Mr William Whitelaw: This subject wilt not be considered by the working party, but the fees review, about which I wrote to my hon. Friend on 28 July 1982, concluded that the life of a shotgun certificate could be doubled from three to six years provided this is coupled with a requirement to notify changes of address.

Oral Answers to Questions — Home Department: Firearms Certificates ( 3 Feb 1983)

Mr William Whitelaw: Certainly not in the immediate future.

Oral Answers to Questions — Home Department: Firearms Certificates ( 3 Feb 1983)

Mr William Whitelaw: I have no plans for such an amnesty.

Oral Answers to Questions — Home Department: Telephone Tapping ( 3 Feb 1983)

Mr William Whitelaw: I have already made it clear that the general issues on which I should be prepared to answer questions are those relating to the procedures and safeguards set out in the White Paper "The Interception of Communications in Great Britain" (Cmnd. 7873) and the role of the judicial monitor.

Oral Answers to Questions — Home Department: Telephone Tapping ( 3 Feb 1983)

Mr William Whitelaw: I do not accept the hon. Genileman's views on the widespread disquiet. I was asked about the interceptions that I authorised, and I have given the answer.

Oral Answers to Questions — Home Department: Telephone Tapping ( 3 Feb 1983)

Mr William Whitelaw: I am grateful to my hon. Friend for that assurance.

Oral Answers to Questions — Home Department: Telephone Tapping ( 3 Feb 1983)

Mr William Whitelaw: I am simply following the practice of successive Governments in this matter, and it was debated in 1981, when the practice was fully approved.

Oral Answers to Questions — Home Department: Telephone Tapping ( 3 Feb 1983)

Mr William Whitelaw: I do receive letters from hon. Members. I do not think that I receive many letters from members of the public. I shall look into the matter and give my hon. Friend the answer.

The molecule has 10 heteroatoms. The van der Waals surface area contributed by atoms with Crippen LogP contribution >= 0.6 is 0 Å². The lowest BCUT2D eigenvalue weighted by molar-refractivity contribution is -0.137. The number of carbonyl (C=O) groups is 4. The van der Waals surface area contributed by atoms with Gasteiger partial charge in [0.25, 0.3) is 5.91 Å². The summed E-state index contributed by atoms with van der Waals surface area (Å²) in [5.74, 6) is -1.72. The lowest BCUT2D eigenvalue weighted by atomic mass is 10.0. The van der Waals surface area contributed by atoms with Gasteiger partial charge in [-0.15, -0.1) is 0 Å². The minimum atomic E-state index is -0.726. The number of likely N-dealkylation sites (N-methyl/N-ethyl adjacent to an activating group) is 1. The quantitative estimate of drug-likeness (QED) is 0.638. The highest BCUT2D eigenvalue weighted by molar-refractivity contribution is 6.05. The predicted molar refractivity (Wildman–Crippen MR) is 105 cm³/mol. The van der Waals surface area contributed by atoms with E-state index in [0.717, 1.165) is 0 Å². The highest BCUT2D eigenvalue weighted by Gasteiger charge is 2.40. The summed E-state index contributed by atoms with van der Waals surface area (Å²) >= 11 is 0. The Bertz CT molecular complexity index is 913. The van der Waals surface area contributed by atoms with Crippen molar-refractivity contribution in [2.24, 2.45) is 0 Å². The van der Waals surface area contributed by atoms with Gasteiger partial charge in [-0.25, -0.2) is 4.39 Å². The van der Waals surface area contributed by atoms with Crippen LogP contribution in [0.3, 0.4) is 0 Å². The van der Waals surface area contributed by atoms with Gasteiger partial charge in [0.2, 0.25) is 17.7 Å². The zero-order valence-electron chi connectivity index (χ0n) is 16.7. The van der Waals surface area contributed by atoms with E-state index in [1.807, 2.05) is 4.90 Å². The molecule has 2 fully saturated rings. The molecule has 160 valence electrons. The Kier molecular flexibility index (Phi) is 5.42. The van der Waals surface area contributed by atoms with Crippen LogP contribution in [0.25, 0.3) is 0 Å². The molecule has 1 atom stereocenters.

Oral Answers to Questions — Home Department: Telephone Tapping ( 3 Feb 1983)

Mr William Whitelaw: The position of Members of Parliament has been made abundantly clear by successive Prime Ministers. The hon. Gentleman said that the subject cries out for legislation. It can go on crying out, but it will not necessarily get an answer.

Oral Answers to Questions — Home Department: Metropolitan police (Civilian Staff) ( 3 Feb 1983)

Mr William Whitelaw: As police authority for the metropolis, I am responsible for determining the size of the civilian support staff employed by the Metropolitan police The current ceiling—excluding traffic wardens, cadets, part-time school crossing patrols and other staff for whom the force is reimbursed by other authorities—is 13,040 and the strength at 31 December 1982 was 12,830. The ceiling will be...

Oral Answers to Questions — Home Department: Metropolitan police (Civilian Staff) ( 3 Feb 1983)

Mr William Whitelaw: I am grateful for my hon. Friend's comments on both points. It is especially encouraging that Sir Kenneth Newman has pointed out ways in which he believes it is possible to put more policemen on the beat.